I agree that we need much clearer recognition. One good way to do that would be a resolution in Parliament. I hope that right hon. and hon. Members will consider that as a next step from this debate.
I pay tribute to Harif, which provides a powerful voice for Jewish people originally from the middle east and north Africa, ventilating many of the concerns about which we will no doubt hear in this debate. I also thank the Board of Deputies, Conservative Friends of Israel and Dr Stan Urman for the information they provided me with in advance of the debate.
Many people were given just days to leave, and most lost everything they owned. A Jewish Egyptian refugee, Joseph Abdul Wahed, wrote:
“We left. And we lost everything. We lost the business, the manufacturing shop, a very beautiful villa with a garden full of orange blossoms and lemon blossoms that I can still remember. But I did take with me a Star of David. It was made by my grandfather. Luckily I was able to get it out.”
The ethnic cleansing of Jewish people from the Arab world has far too often been overlooked, as we have already heard in interventions. This is largely an untold story, and it is an unresolved injustice.
Huge amounts of airtime, debate and resources are focused on the Palestinians who were displaced by the 1948 conflict, and it is right to acknowledge their suffering and the importance of safeguarding their interests in a future peace settlement. But the plight of the 850,000 Jewish refugees and the scale of their suffering have never had the recognition they deserve. Indeed, I was shocked to learn that some countries’ embassies in Cairo are apparently located in homes stolen from Jewish Egyptian refugees. Concentrating only on the Palestinian refugees gives the international community a distorted view of the middle east dispute. A fair settlement needs to take into account the injustice suffered by Jewish refugees as well as the plight of displaced Palestinians.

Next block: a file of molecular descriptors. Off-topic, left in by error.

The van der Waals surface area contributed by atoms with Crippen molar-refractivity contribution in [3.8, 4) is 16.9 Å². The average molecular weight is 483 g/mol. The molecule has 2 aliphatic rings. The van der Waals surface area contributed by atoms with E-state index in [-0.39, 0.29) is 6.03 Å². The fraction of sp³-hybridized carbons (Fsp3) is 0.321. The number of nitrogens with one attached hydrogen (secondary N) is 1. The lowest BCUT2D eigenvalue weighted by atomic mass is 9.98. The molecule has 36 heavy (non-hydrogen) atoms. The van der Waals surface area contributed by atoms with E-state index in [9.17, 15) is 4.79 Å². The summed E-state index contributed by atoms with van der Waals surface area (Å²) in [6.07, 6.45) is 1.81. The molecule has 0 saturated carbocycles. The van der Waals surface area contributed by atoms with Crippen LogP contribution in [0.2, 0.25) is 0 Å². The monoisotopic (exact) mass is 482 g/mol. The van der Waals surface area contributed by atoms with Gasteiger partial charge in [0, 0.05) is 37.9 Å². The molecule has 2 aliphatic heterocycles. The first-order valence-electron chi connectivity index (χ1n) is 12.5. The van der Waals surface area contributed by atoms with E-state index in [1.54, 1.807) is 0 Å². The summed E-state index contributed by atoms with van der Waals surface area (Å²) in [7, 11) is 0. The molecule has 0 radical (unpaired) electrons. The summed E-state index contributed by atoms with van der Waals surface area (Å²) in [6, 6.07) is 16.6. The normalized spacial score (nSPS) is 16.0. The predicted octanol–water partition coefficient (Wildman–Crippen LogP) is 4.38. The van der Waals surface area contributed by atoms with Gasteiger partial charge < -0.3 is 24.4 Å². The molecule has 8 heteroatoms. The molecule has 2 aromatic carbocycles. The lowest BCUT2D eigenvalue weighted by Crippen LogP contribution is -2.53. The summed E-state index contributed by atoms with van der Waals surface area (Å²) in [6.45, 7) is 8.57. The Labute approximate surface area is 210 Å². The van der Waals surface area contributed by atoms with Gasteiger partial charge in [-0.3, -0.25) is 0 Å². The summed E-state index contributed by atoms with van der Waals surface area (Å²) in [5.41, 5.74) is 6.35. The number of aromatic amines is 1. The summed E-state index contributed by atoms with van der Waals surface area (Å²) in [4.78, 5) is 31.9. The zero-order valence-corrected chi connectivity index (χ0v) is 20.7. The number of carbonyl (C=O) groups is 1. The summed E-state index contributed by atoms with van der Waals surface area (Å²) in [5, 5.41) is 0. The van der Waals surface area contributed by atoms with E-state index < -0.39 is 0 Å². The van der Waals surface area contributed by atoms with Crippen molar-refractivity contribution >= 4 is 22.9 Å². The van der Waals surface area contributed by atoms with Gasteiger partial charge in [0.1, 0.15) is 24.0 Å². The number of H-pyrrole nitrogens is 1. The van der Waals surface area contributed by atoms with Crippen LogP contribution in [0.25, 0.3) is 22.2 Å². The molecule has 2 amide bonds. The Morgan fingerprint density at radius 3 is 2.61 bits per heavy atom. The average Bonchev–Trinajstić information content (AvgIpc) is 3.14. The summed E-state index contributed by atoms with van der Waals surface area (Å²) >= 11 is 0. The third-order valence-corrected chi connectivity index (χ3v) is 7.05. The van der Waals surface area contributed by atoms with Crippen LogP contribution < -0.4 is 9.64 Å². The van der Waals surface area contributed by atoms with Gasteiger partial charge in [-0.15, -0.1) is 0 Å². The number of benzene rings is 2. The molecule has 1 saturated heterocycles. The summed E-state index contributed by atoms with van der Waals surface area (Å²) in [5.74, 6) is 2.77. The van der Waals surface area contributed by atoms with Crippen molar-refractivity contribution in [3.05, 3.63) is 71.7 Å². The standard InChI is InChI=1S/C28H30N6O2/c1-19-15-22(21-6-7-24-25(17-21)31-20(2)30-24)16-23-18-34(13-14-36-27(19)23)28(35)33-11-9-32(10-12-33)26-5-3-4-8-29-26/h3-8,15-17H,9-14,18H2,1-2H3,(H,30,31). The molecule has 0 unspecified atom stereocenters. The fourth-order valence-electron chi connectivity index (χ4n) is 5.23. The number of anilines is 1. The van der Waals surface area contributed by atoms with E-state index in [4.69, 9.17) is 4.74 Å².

The historic UN resolution 242 states that a comprehensive peace agreement should include
“a just settlement of the refugee problem”— language that is inclusive of both Palestinian and Jewish refugees. The status of Jewish refugees has been recognised by the United Nations High Commissioner for Refugees and by world leaders such as President Bill Clinton.